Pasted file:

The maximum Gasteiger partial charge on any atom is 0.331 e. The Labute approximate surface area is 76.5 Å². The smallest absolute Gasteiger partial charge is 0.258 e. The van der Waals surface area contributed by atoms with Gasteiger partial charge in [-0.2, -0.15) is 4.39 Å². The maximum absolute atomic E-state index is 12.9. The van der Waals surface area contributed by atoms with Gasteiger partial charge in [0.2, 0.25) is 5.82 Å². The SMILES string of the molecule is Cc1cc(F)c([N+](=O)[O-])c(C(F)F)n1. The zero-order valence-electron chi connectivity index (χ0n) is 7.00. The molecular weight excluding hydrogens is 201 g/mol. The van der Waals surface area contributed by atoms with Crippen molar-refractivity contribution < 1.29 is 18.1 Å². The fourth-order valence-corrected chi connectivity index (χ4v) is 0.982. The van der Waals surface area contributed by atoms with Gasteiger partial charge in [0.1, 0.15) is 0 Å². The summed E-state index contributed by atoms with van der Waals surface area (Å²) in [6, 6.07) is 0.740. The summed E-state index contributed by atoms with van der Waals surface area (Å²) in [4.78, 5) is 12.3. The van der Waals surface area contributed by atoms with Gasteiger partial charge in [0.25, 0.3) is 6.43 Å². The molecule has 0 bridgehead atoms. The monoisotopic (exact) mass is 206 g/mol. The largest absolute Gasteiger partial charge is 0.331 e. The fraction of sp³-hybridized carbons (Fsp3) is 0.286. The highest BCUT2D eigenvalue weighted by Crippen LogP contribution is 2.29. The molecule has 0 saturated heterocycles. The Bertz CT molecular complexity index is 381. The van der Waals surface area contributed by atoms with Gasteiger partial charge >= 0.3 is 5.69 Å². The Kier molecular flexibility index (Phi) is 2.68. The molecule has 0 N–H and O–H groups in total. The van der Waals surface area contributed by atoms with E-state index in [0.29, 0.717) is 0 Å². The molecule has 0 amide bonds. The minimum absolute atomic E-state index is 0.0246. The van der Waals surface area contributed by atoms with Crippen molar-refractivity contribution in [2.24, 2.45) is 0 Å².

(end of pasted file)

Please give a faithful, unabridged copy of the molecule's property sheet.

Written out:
The maximum Gasteiger partial charge on any atom is 0.331 e. The Labute approximate surface area is 76.5 Å². The smallest absolute Gasteiger partial charge is 0.258 e. The van der Waals surface area contributed by atoms with Gasteiger partial charge in [-0.2, -0.15) is 4.39 Å². The maximum absolute atomic E-state index is 12.9. The van der Waals surface area contributed by atoms with Gasteiger partial charge in [0.2, 0.25) is 5.82 Å². The SMILES string of the molecule is Cc1cc(F)c([N+](=O)[O-])c(C(F)F)n1. The zero-order valence-electron chi connectivity index (χ0n) is 7.00. The molecular weight excluding hydrogens is 201 g/mol. The van der Waals surface area contributed by atoms with Crippen molar-refractivity contribution < 1.29 is 18.1 Å². The fourth-order valence-corrected chi connectivity index (χ4v) is 0.982. The van der Waals surface area contributed by atoms with Gasteiger partial charge in [0.1, 0.15) is 0 Å². The summed E-state index contributed by atoms with van der Waals surface area (Å²) in [6, 6.07) is 0.740. The summed E-state index contributed by atoms with van der Waals surface area (Å²) in [4.78, 5) is 12.3. The van der Waals surface area contributed by atoms with Gasteiger partial charge in [0.25, 0.3) is 6.43 Å². The molecule has 0 bridgehead atoms. The monoisotopic (exact) mass is 206 g/mol. The largest absolute Gasteiger partial charge is 0.331 e. The fraction of sp³-hybridized carbons (Fsp3) is 0.286. The highest BCUT2D eigenvalue weighted by Crippen LogP contribution is 2.29. The molecule has 0 saturated heterocycles. The Bertz CT molecular complexity index is 381. The van der Waals surface area contributed by atoms with Gasteiger partial charge >= 0.3 is 5.69 Å². The Kier molecular flexibility index (Phi) is 2.68. The molecule has 0 N–H and O–H groups in total. The van der Waals surface area contributed by atoms with E-state index in [0.29, 0.717) is 0 Å². The molecule has 0 amide bonds. The minimum absolute atomic E-state index is 0.0246. The van der Waals surface area contributed by atoms with Crippen molar-refractivity contribution in [2.24, 2.45) is 0 Å².